Within days, my Mom was signed up for hospice care. Mom passed away weighing 89 pounds with a third degree bedsore. I was not notified of her decline until she had passed. Mom and I were best friends, so it haunts me that she passed away in pain and without me by her side. The owner had previously promised me that she would do everything possible so I could make it to my Mom when the end was near, but instead, she did everything to prevent me from being there.

    I found two amazing attorneys to represent this case. After 1 ½ years of discovery and 4 full days of an evidentiary hearing concerning the capacity of my Mom to enter into Non-Binding Mediation and Binding Arbitration Agreements, the following are excerpts from the 16 pages of Judge’s Opinion:
    – After records were requested, the facility owner made over 100 deliberate changes, additions, and deletions to my Mom’s nurse’s notes. Many of the alterations removed entries tending to show the mental and physical condition of my Mom.
    – The Court found the owner’s testimony to be wholly unreliable and completely lacking in credibility based on a number of factors including her demeanor and manner of testifying, inconsistencies and her apparently phony, illogical and unbelievable testimony.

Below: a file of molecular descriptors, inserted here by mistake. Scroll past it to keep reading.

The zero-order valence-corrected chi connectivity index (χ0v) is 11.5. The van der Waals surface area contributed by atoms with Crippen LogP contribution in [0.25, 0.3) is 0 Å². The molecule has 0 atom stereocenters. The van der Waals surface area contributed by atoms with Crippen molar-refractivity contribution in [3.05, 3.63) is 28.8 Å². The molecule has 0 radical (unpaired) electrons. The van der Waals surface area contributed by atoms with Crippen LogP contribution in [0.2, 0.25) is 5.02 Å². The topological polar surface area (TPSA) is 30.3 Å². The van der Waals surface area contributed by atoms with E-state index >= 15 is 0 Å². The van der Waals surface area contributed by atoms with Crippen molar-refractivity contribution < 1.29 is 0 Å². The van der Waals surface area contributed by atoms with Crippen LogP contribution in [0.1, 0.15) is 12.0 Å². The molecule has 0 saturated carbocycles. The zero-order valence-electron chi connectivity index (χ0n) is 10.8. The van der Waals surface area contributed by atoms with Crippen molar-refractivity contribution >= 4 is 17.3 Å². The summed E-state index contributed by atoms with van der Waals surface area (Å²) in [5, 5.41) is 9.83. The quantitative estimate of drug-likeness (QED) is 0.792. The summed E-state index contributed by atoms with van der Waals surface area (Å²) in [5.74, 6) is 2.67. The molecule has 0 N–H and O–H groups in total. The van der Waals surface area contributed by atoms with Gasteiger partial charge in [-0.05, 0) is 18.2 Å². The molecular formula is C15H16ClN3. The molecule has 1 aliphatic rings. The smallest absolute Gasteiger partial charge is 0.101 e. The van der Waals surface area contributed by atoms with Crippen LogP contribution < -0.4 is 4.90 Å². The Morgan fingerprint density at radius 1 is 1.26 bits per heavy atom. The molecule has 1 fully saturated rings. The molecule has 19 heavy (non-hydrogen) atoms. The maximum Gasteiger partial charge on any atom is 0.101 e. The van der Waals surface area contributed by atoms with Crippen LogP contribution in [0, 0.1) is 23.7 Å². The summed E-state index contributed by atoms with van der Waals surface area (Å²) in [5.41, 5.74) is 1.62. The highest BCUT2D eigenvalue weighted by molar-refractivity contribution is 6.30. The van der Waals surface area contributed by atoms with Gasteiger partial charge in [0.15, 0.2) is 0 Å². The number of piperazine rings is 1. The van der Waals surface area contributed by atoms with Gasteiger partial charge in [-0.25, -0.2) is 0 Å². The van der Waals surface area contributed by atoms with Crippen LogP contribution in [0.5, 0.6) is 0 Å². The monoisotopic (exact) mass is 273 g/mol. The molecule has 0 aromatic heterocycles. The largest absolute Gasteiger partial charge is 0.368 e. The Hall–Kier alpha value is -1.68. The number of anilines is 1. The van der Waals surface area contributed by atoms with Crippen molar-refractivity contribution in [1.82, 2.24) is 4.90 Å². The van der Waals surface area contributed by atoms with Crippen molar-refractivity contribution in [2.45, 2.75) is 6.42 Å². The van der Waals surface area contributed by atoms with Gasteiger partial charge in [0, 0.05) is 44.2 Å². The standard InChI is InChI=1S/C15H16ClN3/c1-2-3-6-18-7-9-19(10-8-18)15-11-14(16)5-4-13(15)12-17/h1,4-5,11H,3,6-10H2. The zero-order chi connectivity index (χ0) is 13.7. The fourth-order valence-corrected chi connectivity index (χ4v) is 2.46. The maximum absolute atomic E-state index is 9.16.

The defendants filed an appeal. We decided to go through mediation instead of waiting for the lengthy appeal process and proceeded to settle out of court.

    With all this evidence, the State of Idaho refuses to investigate and considers the case closed. This facility is able to continue caring for up to 48 residents without anyone knowing what happened to my parents. They continue to advertise as deficit free and have many glowing reviews. This seems like a huge injustice to the frail individuals they care for as well as the trusting families involved